It is wrong, just WRONG, to post a video like that to people who are starting to wonder how much longer they can make it without air conditioning in TX, and from the comments above we can see that we are not your only TX followers!! First I watched it, then eight of my children crowded around to watch it more than once. We calculated it is 1850 miles from our house to you:-/ We are wrong to covet your circumstances (and yes, we do so in the winter too:-), but alas it is also a sin to lead us into temptation… Great video – keep up the good work!!

  19. Maggie

    Loved the video and post! I don’t have the time to bake as much as I’d like right now and so this blog often acts as virtual baking for me. The virtual tour of the KAF bakery and store is very fun! Hopefully someday I’ll be able to visit in person. Thanks!

  20. Peggy

    Just love this video! I’m nearing retirement and we’re trying to decide where to retire to. Have been looking south, but KAF is making me think seriously of north! 🙂

    Absolutely love your products…

  21. KimberlyD

    Please come to Saginaw MI, Ann Arbor is to far for me to drive. You could use the Dow Event Center or the Horizon Center.

  22. Susan Dunker

    Great video….. and to me it looks like another day in paradise! Love your work and products. Keep it up!!!

    Vermont is too far away from Indiana!

  23. linnie

    I should have been more clear in my question – I have no doubt of your employees standards – I was thinking about the people taking the bread class – well at least that’s what my brain thought but it did not make it out my fingers.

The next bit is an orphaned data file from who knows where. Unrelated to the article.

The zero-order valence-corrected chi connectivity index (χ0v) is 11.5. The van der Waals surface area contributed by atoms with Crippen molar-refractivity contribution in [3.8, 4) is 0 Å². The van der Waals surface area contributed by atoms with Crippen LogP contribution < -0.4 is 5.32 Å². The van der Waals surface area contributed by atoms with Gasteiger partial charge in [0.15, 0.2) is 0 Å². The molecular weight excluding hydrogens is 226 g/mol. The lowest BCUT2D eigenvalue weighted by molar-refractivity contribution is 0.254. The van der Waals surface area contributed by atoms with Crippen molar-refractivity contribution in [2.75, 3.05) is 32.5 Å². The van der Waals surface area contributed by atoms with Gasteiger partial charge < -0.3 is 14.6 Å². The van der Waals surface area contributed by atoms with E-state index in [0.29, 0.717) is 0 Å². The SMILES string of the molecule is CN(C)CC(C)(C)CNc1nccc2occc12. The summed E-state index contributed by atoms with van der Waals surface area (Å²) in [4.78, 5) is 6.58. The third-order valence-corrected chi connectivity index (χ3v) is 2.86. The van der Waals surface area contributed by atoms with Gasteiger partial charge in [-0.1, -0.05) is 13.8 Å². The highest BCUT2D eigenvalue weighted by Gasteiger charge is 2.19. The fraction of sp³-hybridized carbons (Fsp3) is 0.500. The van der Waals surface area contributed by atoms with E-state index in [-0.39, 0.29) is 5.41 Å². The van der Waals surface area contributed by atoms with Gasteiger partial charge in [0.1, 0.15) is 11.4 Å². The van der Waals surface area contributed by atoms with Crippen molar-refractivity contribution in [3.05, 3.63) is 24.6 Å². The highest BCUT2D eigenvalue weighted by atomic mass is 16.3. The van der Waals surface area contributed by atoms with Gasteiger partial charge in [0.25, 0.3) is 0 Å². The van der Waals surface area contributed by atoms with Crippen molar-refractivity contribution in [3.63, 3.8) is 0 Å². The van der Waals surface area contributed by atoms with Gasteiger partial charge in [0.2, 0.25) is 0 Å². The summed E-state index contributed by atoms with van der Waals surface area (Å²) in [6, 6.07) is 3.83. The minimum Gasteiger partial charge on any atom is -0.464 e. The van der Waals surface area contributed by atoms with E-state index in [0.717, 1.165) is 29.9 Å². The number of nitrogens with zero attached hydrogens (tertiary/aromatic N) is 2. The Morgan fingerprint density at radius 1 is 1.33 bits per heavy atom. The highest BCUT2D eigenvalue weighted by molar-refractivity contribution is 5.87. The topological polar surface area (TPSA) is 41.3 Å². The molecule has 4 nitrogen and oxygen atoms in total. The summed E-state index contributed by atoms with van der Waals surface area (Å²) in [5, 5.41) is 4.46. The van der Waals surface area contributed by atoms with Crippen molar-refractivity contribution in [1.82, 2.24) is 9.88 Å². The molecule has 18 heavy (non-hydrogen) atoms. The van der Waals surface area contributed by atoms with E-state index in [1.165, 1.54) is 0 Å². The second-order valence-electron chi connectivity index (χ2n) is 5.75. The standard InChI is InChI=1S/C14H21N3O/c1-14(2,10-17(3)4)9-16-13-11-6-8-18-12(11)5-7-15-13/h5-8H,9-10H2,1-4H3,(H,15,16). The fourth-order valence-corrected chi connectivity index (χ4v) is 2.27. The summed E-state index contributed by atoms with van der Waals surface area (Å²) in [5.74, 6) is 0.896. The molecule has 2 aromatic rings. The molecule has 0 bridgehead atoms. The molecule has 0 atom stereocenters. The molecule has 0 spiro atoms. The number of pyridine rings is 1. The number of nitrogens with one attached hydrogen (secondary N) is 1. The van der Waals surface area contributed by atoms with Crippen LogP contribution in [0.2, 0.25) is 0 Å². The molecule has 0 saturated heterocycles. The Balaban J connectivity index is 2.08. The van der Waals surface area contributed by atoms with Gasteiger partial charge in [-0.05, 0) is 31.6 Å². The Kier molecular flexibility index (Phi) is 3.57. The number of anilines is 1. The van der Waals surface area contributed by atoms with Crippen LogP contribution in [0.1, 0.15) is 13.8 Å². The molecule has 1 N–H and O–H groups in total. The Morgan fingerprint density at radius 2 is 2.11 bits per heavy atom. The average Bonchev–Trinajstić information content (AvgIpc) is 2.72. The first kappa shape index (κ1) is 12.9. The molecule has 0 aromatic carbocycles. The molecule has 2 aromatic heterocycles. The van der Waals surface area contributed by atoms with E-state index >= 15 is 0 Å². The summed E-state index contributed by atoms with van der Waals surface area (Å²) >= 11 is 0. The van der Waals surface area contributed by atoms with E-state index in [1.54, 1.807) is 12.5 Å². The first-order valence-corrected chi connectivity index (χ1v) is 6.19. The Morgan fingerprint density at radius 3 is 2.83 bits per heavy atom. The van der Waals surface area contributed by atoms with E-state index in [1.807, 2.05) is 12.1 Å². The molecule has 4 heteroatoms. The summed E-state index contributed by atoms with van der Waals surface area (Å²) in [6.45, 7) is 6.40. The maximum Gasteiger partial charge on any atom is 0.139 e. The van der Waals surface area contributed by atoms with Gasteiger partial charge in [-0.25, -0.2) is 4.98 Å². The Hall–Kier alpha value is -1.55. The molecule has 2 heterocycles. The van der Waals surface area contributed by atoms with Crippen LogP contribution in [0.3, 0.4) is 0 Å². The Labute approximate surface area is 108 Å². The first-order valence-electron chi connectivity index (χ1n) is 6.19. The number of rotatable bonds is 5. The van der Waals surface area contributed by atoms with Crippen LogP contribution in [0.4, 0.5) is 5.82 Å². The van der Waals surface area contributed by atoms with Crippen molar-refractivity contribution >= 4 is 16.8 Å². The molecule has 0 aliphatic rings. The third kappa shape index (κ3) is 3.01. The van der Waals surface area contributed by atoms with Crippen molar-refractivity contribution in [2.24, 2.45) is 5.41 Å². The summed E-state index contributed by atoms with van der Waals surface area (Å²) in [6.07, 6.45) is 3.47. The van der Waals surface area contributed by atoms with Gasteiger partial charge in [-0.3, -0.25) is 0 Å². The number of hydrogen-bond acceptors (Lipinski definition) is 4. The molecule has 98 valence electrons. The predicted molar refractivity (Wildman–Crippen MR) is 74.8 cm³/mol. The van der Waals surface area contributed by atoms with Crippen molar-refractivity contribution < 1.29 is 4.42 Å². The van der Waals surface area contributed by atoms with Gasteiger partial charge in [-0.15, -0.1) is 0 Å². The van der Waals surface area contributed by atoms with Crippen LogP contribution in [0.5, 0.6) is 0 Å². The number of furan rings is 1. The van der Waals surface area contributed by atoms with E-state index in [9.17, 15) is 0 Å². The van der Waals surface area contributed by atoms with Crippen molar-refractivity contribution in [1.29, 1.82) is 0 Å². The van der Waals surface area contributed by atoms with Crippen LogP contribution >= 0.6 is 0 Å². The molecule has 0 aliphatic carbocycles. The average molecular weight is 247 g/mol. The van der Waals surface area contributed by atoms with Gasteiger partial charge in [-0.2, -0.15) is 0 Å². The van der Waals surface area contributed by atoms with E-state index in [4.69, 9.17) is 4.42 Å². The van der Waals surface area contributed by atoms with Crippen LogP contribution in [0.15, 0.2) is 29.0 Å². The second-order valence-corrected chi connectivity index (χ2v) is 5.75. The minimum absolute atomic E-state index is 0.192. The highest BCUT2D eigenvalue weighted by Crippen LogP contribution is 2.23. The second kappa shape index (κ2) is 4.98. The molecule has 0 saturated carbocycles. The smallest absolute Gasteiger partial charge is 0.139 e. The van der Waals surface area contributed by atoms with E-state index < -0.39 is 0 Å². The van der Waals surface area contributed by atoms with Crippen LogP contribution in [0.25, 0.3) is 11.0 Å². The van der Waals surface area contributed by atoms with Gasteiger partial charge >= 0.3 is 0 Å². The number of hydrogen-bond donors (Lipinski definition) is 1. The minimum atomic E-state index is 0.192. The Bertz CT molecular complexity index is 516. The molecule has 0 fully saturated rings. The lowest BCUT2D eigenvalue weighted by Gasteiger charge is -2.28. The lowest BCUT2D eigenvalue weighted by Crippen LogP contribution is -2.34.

Ah, gotcha. Sorry I misunderstood. Since the food they’re making isn’t for sale; and they take it home themselves, students aren’t required to wear hats or plastic gloves. (I totally understand about what goes on in your brain vs. what comes out your mouth or through your fingers, too! I’m with you there.) : ) PJH

  24. Daniel

    I love the lames these students are using… why aren’t these sold on your website? The metal handle version with the replaceable blade looks much nicer than the plastic disposable one you currently sell. Who do I need to bug to get those on your website? You obviously have them in the building! 🙂


    Daniel, I’ll absolutely pass this comment along to our product development team. Thanks for the suggestion- PJH

  25. Terri A.

    About 10 years ago, a couple of friends and I got up at 3:30am, drove to the airport, flew up there, rented a car and spent several hours in your store and flew back that afternoon. Next time I do that, I’ll spend the night and take a class, but we had a great time on our adventure! We all brought a big carryon bag that was empty on the way up and completely full (and then some) on the way back. Great memories!